She’s long and rightly been considered the heir apparent to the legacy of Sarah Vaughn, one of her self-admitted long time heroines and influences. So, it isn’t surprising to find that Dianne Reeves shares similar trajectories with Vaughn in being an essential singer for any music aficionado to have in their catalog; but the catalog is one that is both uneven and can be cleanly divided into their early, more fluid sound and their heavier, more mature one, even when their pregnant voices deliver every bit of the lush and luster one could ask for. Once dropping a new album nearly every year like clockwork (though this latest is her first in six years), Reeves is prolific in her output and there is always a sophisticated, if not earthy, sheen to the proceedings, seamlessly blending jazz with root and world music.
Unfortunately, however exciting that artistic hybridity, Reeve’s work ethic does not always yield a “must-have” work -- not for those familiar with what Reeves does when the work is operating on all cylinders on such classic albums as: I Remember, Art & Survival, Quiet After The Storm, The Calling: Celebrating Sarah Vaughn or The Palo Alto Sessions. Accordingly, Beautiful Life is a beautiful work in its musicality, but not a necessary one, lacking urgency and conviction. Despite the long gap between this work and 2008’s When You Know, this is Reeves operating on automatic pilot, not at her most inspired.
Largely mixing covers with a couple of originals starring a bevy of eye-popping guests, for those familiar with their work, Beautiful Life has much potential but plays it so by the book as to neuter it. The dark moody microphone share with Gregory Porter is one of those tracks you’d go right to if you understand the potential of these two powerhouses coming together for the first time, but “Satiated (Been Waiting)” tries too hard for bluesy torch song that is undone by an arrangement that does little to give either any chance to stretch or exchange moments, claustrophobically making them sing with one another for almost the entire composition. It’s a fine enough moment, but an ultimately unsatisfying one. The acoustic guitar and piano moment with jazz dynamo Lalah Hathaway on the Marley classic “Waiting in Vain,” here smooth jazzed out of any of its original flavor, doesn’t fare much better. The melodramatic film score production on a cover of Fleetwood Mac’s “Dreams (featuring Robert Glasper)" feels dated and plodding, forsaking lightness in tone for a deliberate, conversational approach, only coming alive for the choruses - but that’s owed more to the original writers than to the performers (an original, “Cold,” has a vaguely similar melody line on its hook). Gregoire Maret’s harmonica brilliance aside, “Long Road Ahead” made us feel every rock and pebble along its drawn-out gospel-tinged stretch. While honest in its intentions and polished in its A-list live instrumentations, too much of a Beautiful Life’s pacing is plaintive and contemplative to the point of meandering and feeling weak of pulse.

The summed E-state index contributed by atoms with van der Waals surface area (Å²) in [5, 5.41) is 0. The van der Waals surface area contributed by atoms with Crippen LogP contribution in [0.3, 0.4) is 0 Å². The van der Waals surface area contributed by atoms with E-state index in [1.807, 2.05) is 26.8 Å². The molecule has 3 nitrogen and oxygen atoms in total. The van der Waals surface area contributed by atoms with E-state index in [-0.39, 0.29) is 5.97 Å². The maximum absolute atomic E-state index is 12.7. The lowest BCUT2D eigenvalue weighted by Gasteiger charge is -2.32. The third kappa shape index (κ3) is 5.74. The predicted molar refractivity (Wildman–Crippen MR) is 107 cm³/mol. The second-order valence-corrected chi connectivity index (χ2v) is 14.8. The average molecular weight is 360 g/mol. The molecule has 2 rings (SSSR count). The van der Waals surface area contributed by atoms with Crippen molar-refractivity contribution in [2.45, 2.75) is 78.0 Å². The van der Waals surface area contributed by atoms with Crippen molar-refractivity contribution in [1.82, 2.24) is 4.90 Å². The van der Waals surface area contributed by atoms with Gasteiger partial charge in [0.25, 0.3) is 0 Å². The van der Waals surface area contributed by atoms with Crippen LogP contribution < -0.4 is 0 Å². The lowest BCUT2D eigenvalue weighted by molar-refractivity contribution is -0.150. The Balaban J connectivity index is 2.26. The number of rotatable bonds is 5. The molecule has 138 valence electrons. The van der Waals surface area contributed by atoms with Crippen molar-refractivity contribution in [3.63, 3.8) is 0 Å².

There are life support moments of vibrancy that are welcome exceptions, such as the Raul Midon duet “Tango,” which finds Reeves bridging her world music and Latin jazz influences together in a searing vocal opener that showcases why Reeves has always been considered the real deal since day one. An original cut with jazz ingénue Esperanza Spalding is enveloped in scented floral notes and a just left of center arrangement that has a whiff of the kind of story telling qualities that made Reeves’ hit, “Better Days,” so successful, only without that song’s infectious hook. “Feels So Good (Lifted),” a swan song duet with Reeves’ cousin, George Duke, and Nadia Washington boasts a stronger melody than several of the reworked covers and a more invested lead vocal from Reeves. A spare cover of “Stormy Weather” featuring Tineke Postma’s soprano saxophone isn’t a definitive version, but it is a rapturous, straight-ahead take worthy of Reeves when she’s willing to go for it. Unfortunately, she and her collaborators goes for so little in their competent paint brushing of this Beautiful Life, the results are more pale watercolors than an engrossing and enduring oil. Moderately Recommended.
By L. Michael Gipson